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Claim by Owner of Land for Compensation agreed to be paid

by Defendant for Occupation of Land pending a Sale to

him. 1. The plaintiffs are the owners of certain land situate in the Claim for

use and parish of Stockton, in the county of Durham, which the de

occupation fendant desired to purchase of the plaintiffs.

under a

special 2. The defendant entered into and upon the said land, and

agreement. became and was possessed thereof, and so remained and continued from the month of June, 1874, until the commencement of this action.

3. On or about the 10th day of January, 1876, it was agreed between the plaintiffs and the defendant that the plaintiff's should sell and the defendant should buy the said land, and that the defendant should and would pay to the plaintiffs, as and by way of compensation for the defendant's use and occupation of the said land, money equal in amount to interest at the rate of £5 per cent. upon the sum of £1963, which was the amount of the money to be paid by the defendant for the said land, if he became the purchaser thereof, calculating such interest from the month of June, 1874, until the defendant became such purchaser of the said land, or ceased to occupy the same, and that a formal agreement for such purchase and sale of the said land should be executed by the plaintiffs and the defendant respectively.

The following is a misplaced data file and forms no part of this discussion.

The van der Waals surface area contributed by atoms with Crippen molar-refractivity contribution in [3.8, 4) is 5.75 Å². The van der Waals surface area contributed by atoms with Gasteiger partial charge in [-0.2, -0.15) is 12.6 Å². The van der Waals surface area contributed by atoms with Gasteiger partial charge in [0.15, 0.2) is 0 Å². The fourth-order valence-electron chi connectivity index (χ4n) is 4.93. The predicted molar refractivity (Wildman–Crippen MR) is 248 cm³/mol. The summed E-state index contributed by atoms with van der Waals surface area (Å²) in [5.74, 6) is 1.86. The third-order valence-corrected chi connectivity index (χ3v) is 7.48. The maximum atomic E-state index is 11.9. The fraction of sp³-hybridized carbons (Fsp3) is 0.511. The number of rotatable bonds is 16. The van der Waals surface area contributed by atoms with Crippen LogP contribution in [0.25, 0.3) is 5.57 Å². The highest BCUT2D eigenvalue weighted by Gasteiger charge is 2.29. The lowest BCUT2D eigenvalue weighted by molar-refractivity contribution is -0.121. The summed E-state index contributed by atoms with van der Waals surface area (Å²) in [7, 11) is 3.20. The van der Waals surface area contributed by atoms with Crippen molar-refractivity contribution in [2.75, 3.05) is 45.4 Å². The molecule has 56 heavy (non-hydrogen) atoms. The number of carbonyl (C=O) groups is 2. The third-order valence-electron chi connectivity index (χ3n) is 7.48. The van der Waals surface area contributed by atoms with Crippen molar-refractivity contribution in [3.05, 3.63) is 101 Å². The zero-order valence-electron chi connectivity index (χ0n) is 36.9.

4. The plaintiffs did all acts and all things happened and all times elapsed to entitle the plaintiffs to have the defendant perform his part of the said agreement as aforesaid.

5. The defendant broke his said agreement in this, that he has refused and omitted to execute such formal agreement as aforesaid, and before any breach thereof by the plaintiffs, he wholly and absolutely renounced and abandoned the said agreement, and refused then or ever to perform the same, and then wrongfully discharged the plaintiffs from the further performance of the same, contrary to the said agreement in that behalf, whereby the plaintiffs have lost the expense which they incurred in preparing such formal agreement, and in preparing to perform the said agreement on their part, and have been put to expense in endeavouring to procure the performance thereof by the defendant, and have lost the use and profits of the said land, and

Claim for use and occupation under a special agreement.